Decision Notes for Product Managers

Stromi Lof
4 min readJun 21, 2020

Decision making is a crucial skill for Product Managers.

Great Product Managers excel at explaining clearly why they made a specific decision.

In short, sharing the decision making process with internal teams and external parties (e.g. stakeholders) is equally important as making decisions.

Recently, our product team had to build and release two products in less than two months.

In both cases, we took a MVP (Minimum Viable Product) approach to be able to deliver value quickly while keep iterating.

It was an incredible team effort that required a lot of decision making.

When you make dozens and dozens of decisions in a very short amount of time and that you have to share these choices with people who are outside your team, it could be difficult to capture all the granular details that lead you to make these decisions.

This is when Decision Notes come in handy.
I wrote my first Decision Note, for work, a couple of days ago and I found it incredibly useful.

I first encountered the Decision Journal technique through Farnam Street.

I decided to adapt it for work and to rename it Decision Notes.

Decision Notes can help Product Managers be at peace and be more confident about the decisions they make.

How Decision Notes work?

Here is a template showing how Decision Notes could look like and the key questions you need to answer.

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Product or Feature Name

The Decision
The decision that the product manager or the product team made.
Date when this decision was made.

Why do you think, this was the decision to make at that time?

A sentence explaining the main reasons behind the decision. This can be short as the following sections will allow you to expand more and add more evidence to support your decision.

Data to back-this up
Which data (qualitative, quantitative) or lack of data have you used to make this decision?

A paragraph with key relevant data or information. There is no need to add a deluge of data here, only the most relevant pieces of information to support the decision.

It is important to note that a lack of data or knowledge gaps are valid reasons to make a certain decision and Product Managers should be comfortable using this to justify their decisions.

I also believe that the alignment with the wider product strategy or the alignment with the core user needs are key factors that can sway a decision. These factors should also be considered at this stage of the Decision Note.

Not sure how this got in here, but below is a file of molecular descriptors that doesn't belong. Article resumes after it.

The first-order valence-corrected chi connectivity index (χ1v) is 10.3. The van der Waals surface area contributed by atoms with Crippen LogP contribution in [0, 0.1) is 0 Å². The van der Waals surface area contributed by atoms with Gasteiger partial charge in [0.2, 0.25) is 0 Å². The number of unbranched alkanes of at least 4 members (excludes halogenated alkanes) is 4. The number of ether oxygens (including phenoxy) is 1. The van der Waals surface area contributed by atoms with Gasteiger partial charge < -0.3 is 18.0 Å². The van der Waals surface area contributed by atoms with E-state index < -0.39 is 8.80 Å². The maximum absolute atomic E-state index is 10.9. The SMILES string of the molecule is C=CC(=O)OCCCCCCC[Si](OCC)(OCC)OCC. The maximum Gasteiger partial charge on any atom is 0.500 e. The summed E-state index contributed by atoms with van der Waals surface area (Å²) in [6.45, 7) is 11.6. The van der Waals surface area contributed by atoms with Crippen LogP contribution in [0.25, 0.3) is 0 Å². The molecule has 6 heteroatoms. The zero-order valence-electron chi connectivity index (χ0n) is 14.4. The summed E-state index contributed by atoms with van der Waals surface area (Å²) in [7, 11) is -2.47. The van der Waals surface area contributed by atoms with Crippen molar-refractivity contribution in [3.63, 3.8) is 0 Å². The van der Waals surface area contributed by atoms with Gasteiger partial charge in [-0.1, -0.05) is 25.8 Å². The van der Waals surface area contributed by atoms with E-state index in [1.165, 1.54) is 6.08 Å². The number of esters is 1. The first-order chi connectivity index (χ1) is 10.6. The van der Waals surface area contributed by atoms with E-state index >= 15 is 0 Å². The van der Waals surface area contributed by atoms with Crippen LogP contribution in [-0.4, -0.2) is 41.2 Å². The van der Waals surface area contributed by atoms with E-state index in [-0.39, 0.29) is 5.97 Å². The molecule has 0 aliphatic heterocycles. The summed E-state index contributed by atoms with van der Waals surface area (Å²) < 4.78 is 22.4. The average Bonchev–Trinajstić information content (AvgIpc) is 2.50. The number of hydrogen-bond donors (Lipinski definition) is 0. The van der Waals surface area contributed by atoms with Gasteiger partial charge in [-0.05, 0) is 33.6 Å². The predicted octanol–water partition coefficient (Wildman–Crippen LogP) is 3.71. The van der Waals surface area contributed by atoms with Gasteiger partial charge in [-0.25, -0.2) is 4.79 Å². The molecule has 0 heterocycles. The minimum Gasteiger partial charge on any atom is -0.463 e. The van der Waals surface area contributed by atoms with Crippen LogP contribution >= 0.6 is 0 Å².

Which trade-offs, the team is willing to make?

Product Managers and Product Teams should be transparent and comfortable with the impact of their decisions.
There are no perfect products and Product Managers should be able to clearly explain the added value of the decision and at what expense. Cost versus benefits could be another way of expressing this.

In this section, I think, it is very important to start drafting ideas on how the team is planning to address these trade-offs, especially the important ones.

For instance, this could be:
- We are planning to focus on this on the next iteration…
- We know that there might be an impact on our customer service and we devised a contingency plan to mitigate this…

How do you or your team felt when making this decision?

Product Managers and Product Teams should be honest about how the decision make them feel at that time.
Some decisions or choices might be challenging.
Therefore, it is okay to have some doubts on specific points.

In the spirit of honesty and transparency, it might also be interesting to note if there was not a consensus among team members.
This is not to point fingers but this will convey to people outside the team that there were different feelings and opinions about the decision.

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As time passes, you will be able to review your decision with hindsight.

Evaluate the decision that you and the team made once your feature or your product has been live for a few weeks or months (depending on your type of product and the type of decision you made).

It is not about assessing whether your decision was right or wrong but this exercise should allow you and your product team to revisit the decision with today’s perspective.

At this stage, as a product manager, you should :

- Have more robust data to measure the true impact of your decisions. This could be a combination of the following: user/customer feedback, sales, customer service feedback, stakeholders feedback, true cost of tech debt etc.

- Review how you and your Product Team feel about this decision and how this differs to the previous feelings you experienced when you first made this decision.

- Review if any of the contingency plans you implemented were successful.

Whether you feel that the decision was a success or not, it could be highly valuable to share the outcome with internal teams and external parties. This could be a great learning opportunity for everyone involved.

Finally, once you finalise this process, you are either ready to write a sequel Decision Note or start putting together a new one.

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Decision Notes can have a significant impact on how Product Managers approach decision making. This technique can help Product Managers and Product Teams make peace with the difficult decisions or choices they have to make.

Further, I believe Decision Notes are great communication tools to provide more context on how a decision was made.

What is your process to document the decisions that your Product Teams make? Do you use a similar tool to document decision making?



Stromi Lof

Product Manager. Electron Libre. Nomad. Made in Martinique.